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 Post subject: The genesis of the pit
PostPosted: Tue Nov 08, 2005 7:55 pm 
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Location: Fond du Lac, WI
Those of you who are thinking '80s, forget it. Let's try 1978 Kilts and here's the photographic documentation:

Image


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PostPosted: Wed Nov 09, 2005 8:28 pm 
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The tymp player is Micheal Cobb. I always thought he looked like a person you wouldn't want to battle - built like a linebacker, and with a facial expression that said, "Don't mess!" Actually, he was one of the nicest guys I met in that corps.

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 Post subject: Take a second look!!!
PostPosted: Thu Dec 15, 2005 5:47 pm 
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Hey, isn't that Sandy Opie judging the horn line???


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 Post subject: Pit Beginnings
PostPosted: Thu Jul 27, 2006 7:41 pm 
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In 1978 Boston had a pit for the entire show. The kilties only had it for 1/2 of the show as I recall.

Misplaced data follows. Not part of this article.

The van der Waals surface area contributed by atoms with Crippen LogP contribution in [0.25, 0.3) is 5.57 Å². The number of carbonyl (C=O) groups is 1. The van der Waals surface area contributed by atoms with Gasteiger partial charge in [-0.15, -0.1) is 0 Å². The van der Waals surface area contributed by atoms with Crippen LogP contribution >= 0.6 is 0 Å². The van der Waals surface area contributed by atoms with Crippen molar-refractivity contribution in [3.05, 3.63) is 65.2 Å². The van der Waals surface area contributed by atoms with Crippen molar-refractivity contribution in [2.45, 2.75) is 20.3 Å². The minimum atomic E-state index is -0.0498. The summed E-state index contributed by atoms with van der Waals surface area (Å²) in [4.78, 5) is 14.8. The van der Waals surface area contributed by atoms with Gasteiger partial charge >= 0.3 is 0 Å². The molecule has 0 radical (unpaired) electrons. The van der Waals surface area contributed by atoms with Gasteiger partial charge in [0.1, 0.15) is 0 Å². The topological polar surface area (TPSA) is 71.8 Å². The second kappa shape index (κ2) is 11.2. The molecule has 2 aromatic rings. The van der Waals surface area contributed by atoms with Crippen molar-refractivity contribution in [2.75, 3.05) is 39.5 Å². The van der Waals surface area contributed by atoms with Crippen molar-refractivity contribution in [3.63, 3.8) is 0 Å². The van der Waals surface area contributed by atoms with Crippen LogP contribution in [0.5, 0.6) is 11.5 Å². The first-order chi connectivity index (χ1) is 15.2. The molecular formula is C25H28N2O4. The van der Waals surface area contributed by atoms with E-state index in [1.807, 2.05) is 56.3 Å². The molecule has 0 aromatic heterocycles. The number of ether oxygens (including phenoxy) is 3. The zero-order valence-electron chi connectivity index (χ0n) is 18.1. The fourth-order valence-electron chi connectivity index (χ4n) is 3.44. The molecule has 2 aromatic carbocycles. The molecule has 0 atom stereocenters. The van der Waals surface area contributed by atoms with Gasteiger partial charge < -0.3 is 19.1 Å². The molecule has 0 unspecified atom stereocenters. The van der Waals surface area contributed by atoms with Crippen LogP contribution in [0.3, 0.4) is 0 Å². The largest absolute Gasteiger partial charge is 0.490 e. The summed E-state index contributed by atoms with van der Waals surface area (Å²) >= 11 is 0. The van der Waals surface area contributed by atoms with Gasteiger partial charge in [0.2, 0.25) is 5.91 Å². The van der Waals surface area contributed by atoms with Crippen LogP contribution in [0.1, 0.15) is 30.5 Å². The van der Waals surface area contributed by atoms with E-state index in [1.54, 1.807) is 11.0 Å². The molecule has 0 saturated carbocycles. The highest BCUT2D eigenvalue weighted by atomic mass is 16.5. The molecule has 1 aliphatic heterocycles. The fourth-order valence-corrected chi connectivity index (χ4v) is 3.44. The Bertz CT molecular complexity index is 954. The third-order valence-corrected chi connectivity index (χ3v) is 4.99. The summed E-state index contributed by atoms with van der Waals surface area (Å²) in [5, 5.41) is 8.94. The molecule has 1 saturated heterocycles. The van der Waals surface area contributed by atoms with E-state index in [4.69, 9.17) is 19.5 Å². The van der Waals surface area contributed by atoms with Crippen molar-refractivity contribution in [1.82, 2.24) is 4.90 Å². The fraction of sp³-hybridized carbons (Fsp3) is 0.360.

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PostPosted: Fri Jul 28, 2006 4:49 am 
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As I recall, it was not uncommon by the mid to late 1970s for a corps to park
parts of their percussion section on the front line for the concert feature,
when the corps did no or little drill. The guard would work flags and rifles in
place. Three or four marching tymp players would park the drums and one
guy would play 'em. Marching keyboards might do the same. But when the
concert feature ended, they hoisted back up and away they went. This was
the genesis of the pit. When it became formally marked on the field and
recognized in the rules, and in the space of a couple of years, everybody
went to a pit for the whole show instead of marching tympani and keyboards
(the pit was still very small by today's standards), it was as controversial
among the old pharts then as amplified vocals are now.

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"These are the roots of rhythm and the roots of rhythm remain"-- Paul Simon


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 Post subject:
PostPosted: Fri Jul 28, 2006 5:03 pm 
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I'm gonna have to get out my '82 Legacy DVD to see who's got the last marching keyboard line........I'll bet I was in one of 'em! 8-)


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 Post subject:
PostPosted: Wed Aug 16, 2006 1:45 pm 
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I'd say that is Sandy.


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